Last night, I went to the Baltimore Node determined to learn how to use the new MakerBot Replicator printer. I sat in front of the machine and read the setup instructions. Then I asked our new president how to use the machine. He said to install ReplicatorG just like the book said. ReplicatorG did absolutely nothing for me and complained “Couldn’t find a port to use!” If anyone knows how to fix this issue on a Mac, please leave some comments.
Fortunately, Jonathan, one of the attendees from Todd’s class last week, magically appeared and said that Todd had told him to install a program called MakerWare. I think that both MakerWare and ReplicatorG take an STL file and slice it so that it can be printed on the Replicator.
Jonathan mentioned that placing a piece of paper on the printing plate helps it preheat faster.
Jonathan printed some Companion Cubes from the game Portal. Then I printed a tetrahedron.
A couple of members from Unallocated Space were visiting, and they had an STL file for a speedometer. I printed the speedometer, and they were kind enough to make a donation to the space.
And that is how I went from Makerbot newbie to Makerbot “expert” in two short hours.
I hope to learn to create my own 3D models to print and learn various tips and tricks to optimize the process.
You can read more about 3D printers in Todd’s article for the Makezine blog.
Our thanks go out to Adafruit, who were kind enough to send us some hackerspace-appropriate skill badges. Come on out and see if you can earn one with your 3D printing skills or your electronics-fu.
Tonight is the grand opening party for the Station North Tool Library, and the grand re-opening for the Node.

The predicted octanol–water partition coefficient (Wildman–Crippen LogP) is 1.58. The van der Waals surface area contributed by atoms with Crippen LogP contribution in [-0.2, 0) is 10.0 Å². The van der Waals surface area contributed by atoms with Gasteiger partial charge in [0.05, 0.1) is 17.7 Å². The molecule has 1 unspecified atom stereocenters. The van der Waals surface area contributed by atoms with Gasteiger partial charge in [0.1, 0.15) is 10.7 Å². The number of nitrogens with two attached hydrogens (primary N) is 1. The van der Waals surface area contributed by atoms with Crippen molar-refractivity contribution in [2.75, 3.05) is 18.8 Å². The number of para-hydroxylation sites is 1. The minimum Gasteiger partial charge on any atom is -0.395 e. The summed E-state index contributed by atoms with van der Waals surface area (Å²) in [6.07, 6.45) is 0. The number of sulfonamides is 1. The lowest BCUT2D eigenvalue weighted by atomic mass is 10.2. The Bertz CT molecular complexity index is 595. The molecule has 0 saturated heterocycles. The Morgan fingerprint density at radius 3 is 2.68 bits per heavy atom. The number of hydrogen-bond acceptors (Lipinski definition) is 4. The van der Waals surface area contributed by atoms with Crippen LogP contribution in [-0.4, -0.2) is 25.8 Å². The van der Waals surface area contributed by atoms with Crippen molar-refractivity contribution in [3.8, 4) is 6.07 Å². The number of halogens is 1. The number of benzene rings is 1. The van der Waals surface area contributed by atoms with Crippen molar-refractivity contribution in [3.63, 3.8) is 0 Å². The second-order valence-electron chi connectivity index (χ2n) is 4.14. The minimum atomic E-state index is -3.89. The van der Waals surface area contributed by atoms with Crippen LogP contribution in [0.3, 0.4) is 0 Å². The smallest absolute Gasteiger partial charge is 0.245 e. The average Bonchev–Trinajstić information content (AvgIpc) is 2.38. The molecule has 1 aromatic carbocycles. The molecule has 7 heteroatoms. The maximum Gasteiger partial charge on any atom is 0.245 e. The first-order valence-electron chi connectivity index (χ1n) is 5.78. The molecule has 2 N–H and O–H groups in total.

In the alley between our spaces, we have the power tool drag racing track set up with foot pedals, and a light system. We’ll be running the 3d printers, playing with a giant slingshot, and having a good time. There’s food, drink, music, and a whole lot more.
We’re here now and the pizza just got here, so come on by!
Next week is an exciting week for The Node. At Open Hack on Thursday, Todd Blatt will be guiding us in the use of The MakerBot Replicator that we recently purchased.
On Friday at 6:00PM, The Node and The Baltimore Tool Library are both hosting open house events on Oliver St.
On Saturday, representatives from The Node will be participating in various events at Robotfest at the National Electronics Museum in Linthcum, Maryland.
We have a new batch of stickers for all of these events that we just ordered from Fat Rat Press. Fat Rat Press was easy to work with and responsive to our novice questions. They will give you a ten percent discount on your order if you mention my name when ordering stickers for your own purposes.
Here is a picture of one of The Node sticker models.
Come out at 7:00pm, Thursday, April 25th for an introduction to using a 3d printer. Node member Todd Blatt of Custom 3d Stuff will do a live 3d printing demo, show you how to operate the MakerBot Replicator to turn a 3d CAD file into a real object. Want answers to these questions and more?! He’s got ‘em!
- How does 3d printing work, anyway?
- Do I really have to build a kit to use a 3d printer?
- How much does it cost to 3d print something?
- I heard about a 3d scanner, is it real? How do they work?
- What is the future of 3d printing?
- What type of resolution do you get from a 3d printer?
- Can you 3d print food?
- What materials can I use?
- What modeling software should I use for this project?
- Why is 3d printing such a big deal, anyway?
- Can you download things other people made?
- Can I actually print a working gun?
- I have a 3d file ready, now what?